Posts Tagged Tolstoy

Intellectuals 2 – Tolstoy

The only known colour photo of Tolstoy (from Wikipedia)

The only known colour photo of Tolstoy (from Wikipedia)

This post is about Paul Johnson’s book “Intellectuals” and follows an earlier post on the first few chapters of that book.

In the chapter on Tolstoy, we read that the “great man” was, like all the others  in this book so far, undoubtedly a great writer, but also an egotistical monster, a liar, an ungrateful scoundrel. Why am I not surprised?!?

Johnson’s analysis is convincing. His main point is that Tolstoy was a great writer, possibly one of the best ever, yet he did not realize it! More precisely, he knew he could write well, but he did not realize that writing was what he did best. He suffered from the egotistic delusion that he was destined to be a great leader, a great teacher, or founder of a new religion. Johnson quotes from Tolstoy’s wife’s diaries in which she wrote that while Tolstoy was writing, there was relative calm in the house; it was when he was not writing that the storms came.

Tolstoy found his metier almost by accident, while serving as an apprentice officer in the army… Yet this drive to write was intermittent, and therein lay Tolstoy’s tragedy… From the enormous trouble Tolstoy took with his work at its best it is clear he was conscious of his high calling as an artist… Unfortunately, writing alone did not satisfy him. He had a will to power… We think of Tolstoy as a professional novelist, and of course in a sense this is true… But most of his life he was not writing fiction at all… The rest of his long life he was doing and being a multitude of other things, which in his view had higher moral priority.

Aristocrats under the old order found it difficult to shake off the notion that writing was for inferiors. Byron never regarded poetry as his most important work, which was to assist the subject peoples of Europe to achieve their independence. He felt himself called to lead, as befitted his class. So did Tolstoy. Indeed  he felt called to do more than lead: to prophesy, at times to play the Messiah. What, then, was he doing spending his time writing?… So from time to time, and increasingly as he grew older, he would renounce art and exert moral leadership. Now here was a disastrous case of self-deception. (My emphasis.)

Self-deception, or lack of self-awareness or self-knowledge is a common characteristic of the intellectuals Johnson describes. Shelley, for instance, had a powerful imagination and knew it, yet he seemed curiously unable or unwilling to  use it to understand the point of view of other people, even people close to him.

It is remarkable that Tolstoy, who thought about himself as much as any man who ever lived – including even Rousseau – who wrote about himself copiously and much of whose fiction revolves around himself in one way or another, should have been so conspicuously lacking in self-knowledge. As a writer he was superlatively qualified; and while he was writing he was least dangerous to those around him and to society generally. But he did not wish to be a writer, at any  rate of profane matter. Instead he wanted to lead, for which he had no capacity at all, other than will; to prophesy, to found a religion, and to transform the world, tasks for which he was morally and intellectually disqualified. So great novels remained unwritten, and he led, or rather dragged, himself and his family into a confused wilderness.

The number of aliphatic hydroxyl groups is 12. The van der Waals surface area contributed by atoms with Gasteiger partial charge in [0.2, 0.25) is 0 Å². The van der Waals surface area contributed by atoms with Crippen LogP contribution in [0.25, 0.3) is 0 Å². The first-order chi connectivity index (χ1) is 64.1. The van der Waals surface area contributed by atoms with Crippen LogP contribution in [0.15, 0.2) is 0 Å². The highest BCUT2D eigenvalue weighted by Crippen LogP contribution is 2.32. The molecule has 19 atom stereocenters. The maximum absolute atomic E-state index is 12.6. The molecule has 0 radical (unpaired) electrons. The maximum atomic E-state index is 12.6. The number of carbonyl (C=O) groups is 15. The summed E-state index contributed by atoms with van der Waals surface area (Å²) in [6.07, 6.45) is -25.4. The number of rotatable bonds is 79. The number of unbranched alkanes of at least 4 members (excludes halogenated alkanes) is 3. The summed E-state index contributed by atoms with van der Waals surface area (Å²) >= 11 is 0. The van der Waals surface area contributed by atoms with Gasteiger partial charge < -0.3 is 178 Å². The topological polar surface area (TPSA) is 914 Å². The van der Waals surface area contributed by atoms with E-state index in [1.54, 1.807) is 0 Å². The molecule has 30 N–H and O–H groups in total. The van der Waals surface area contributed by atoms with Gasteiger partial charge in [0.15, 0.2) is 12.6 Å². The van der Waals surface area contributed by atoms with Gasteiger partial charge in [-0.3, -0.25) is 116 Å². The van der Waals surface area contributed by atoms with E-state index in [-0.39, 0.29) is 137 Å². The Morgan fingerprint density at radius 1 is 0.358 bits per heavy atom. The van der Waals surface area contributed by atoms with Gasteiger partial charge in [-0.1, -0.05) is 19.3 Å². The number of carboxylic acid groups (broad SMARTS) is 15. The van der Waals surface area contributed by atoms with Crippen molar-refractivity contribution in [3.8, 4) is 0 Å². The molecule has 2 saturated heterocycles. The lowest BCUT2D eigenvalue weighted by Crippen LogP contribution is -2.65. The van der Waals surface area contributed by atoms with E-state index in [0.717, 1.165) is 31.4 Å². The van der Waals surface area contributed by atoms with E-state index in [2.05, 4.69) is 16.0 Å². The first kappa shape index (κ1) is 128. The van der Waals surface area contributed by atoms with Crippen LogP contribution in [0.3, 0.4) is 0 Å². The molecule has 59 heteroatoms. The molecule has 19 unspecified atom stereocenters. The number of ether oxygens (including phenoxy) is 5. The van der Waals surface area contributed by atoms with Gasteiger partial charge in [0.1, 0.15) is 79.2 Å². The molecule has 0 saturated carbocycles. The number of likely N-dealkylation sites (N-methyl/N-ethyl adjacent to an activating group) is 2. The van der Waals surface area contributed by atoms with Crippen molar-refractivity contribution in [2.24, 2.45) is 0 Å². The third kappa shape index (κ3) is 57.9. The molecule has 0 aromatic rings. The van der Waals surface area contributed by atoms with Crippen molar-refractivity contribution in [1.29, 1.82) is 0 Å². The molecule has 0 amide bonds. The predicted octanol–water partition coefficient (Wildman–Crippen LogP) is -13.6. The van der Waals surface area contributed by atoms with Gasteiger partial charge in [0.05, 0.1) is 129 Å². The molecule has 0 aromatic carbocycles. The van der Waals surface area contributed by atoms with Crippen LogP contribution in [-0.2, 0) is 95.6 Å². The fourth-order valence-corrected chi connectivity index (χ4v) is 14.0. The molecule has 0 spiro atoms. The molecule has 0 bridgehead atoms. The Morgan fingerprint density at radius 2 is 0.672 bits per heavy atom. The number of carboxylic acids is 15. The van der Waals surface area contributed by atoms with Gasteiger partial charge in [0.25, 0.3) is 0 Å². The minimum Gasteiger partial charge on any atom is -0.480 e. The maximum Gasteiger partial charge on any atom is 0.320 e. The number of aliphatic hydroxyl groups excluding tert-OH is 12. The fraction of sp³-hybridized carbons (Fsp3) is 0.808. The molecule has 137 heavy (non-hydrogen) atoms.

It is hard to read this book and not ask oneself: how well do I really know myself? Am I misjudging my qualities or abilities?

Searching the Internet for background info on Tolstoy, I came across this interesting essay by George Orwell on an essay or pamphlet by Tolstoy on the subject of Shakespeare, specifically on King Lear. Orwell delves into Tolstoy’s motives for writing this essay and draws interesting parallels between Tolstoy and Lear.

George Orwell – Lear, Tolstoy and the Fool – Essay

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Intellectuals? Bah, humbug!

scrooge

In his book Intellectuals, Paul Johnson takes a close look at some key figures of modern times whose thoughts and writings have had a huge effect on people’s thinking for a long time, right down to today. Johnson examines the personal lives of these famous men (Lillian Hellman is the only female intellectual in this book), and asks, did they live up to their own dicta and ideals?

I’m up to chapter 4, Henrik Ibsen, and the answer so far is a resounding, “NO!” They all seem to have outscrooged Scrooge in meanness, bitterness and contempt for their fellow man. Read the rest of this entry »

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